TB Members Calling #40 | David Cascón: “There are too many people looking to take advantage of those who are starting a project”
David Cascón (Barcelona, 1987)
“My path was going in a different direction”. David Cascón graduated in Environmental Sciences at the UB, until dance came into his life. Since then, he changed the course of his professional career until he had his own physical dance school and flew “towards something much more scalable”, Rebaila: an online dance academy that in June closed a €225,000 pre-seed funding round.
We spoke to its CEO in this new TB Members Calling.
TB: What is the purpose of your project?
DC: I want everyone to have access to dance classes at any time, with the best professionals and at an affordable price. The solutions on the market don’t satisfy what I would be looking for if I were a dance student, so together with my cofounder Vivian, we have created something that can help many people enjoy the immense benefits of dance.
TB: A good idea you have had.
DC: Phew…! As an friend used to say, every morning before I even had my first coffee, I have had twenty new business ideas. When we were at the physical dance school, for example, we set up private bridal dance classes, i.e. the classes you take so you don’t make a fool of yourself at your wedding in front of the people you care about. Nowadays Dance Emotion is the biggest bridal dance school and we work with about 150 (I think 200 this year) bridal couples every year. It’s crazy.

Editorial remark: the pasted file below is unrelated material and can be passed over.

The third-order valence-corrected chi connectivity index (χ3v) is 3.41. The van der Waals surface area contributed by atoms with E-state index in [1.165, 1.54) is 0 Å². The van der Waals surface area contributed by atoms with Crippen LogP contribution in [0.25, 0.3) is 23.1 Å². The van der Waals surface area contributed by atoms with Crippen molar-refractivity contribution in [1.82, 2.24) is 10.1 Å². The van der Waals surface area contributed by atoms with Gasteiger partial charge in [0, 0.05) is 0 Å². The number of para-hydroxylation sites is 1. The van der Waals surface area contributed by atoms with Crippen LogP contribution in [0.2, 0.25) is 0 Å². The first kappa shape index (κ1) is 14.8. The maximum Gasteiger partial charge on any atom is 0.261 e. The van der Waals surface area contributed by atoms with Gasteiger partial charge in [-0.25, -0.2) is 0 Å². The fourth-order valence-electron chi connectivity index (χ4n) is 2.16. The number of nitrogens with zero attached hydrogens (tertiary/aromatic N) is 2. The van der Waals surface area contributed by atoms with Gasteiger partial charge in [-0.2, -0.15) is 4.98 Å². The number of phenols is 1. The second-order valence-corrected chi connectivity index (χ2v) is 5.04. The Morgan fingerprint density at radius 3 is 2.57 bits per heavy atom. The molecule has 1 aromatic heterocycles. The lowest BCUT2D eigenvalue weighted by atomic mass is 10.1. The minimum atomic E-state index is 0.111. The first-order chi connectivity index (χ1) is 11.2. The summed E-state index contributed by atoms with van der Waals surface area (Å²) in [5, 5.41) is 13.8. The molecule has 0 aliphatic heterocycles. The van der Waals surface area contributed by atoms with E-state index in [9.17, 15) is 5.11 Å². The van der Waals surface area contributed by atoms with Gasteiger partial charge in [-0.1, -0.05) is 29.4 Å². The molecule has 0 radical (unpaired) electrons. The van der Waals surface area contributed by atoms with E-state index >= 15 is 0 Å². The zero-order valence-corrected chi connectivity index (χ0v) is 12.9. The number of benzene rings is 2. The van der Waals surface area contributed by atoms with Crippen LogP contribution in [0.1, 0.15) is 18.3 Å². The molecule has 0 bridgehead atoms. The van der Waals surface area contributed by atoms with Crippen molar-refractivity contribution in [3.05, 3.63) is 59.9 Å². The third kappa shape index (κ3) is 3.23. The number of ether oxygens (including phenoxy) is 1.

TB: A bad professional experience.
DC: They are supposed to be an apprenticeship, but… it’s a hard time! Recently, I have had the worst experience with developers, as I am very demanding with deadlines and I had to fight against a team that exceeded them five times over. And, to make matters worse, without completing the tasks. It was horrible and I learned a lot from the experience.
TB: The best advice you’ve ever been given.
DC: I’m a big fan of inspirational quotes and this is one of my favourite: “If a problem can be solved with money, it’s not a problem, it’s an expense”. However, the most important piece of advice – and one that I don’t apply as much as I should – is not to worry: if you can solve it, there’s no point in worrying, and if you can’t solve it, why should you worry?
TB: An inspiration.
DC: David Esteban from i3D and Retoornado, because he has told me about negative experiences that make me dizzy just thinking about them, and yet he has gone ahead with the greatest peace of mind in the world, with new ideas and projects. A genius!
TB: A technology that will shape the future.
DC: I’m with Zuckerberg and his metaverse on this. I think it will give us immersive experiences by making the barrier between the digital and the physical thinner. Another one that I love is autonomous driving: it will take us to another level in terms of transport and mobility.
TB: What are you worried about?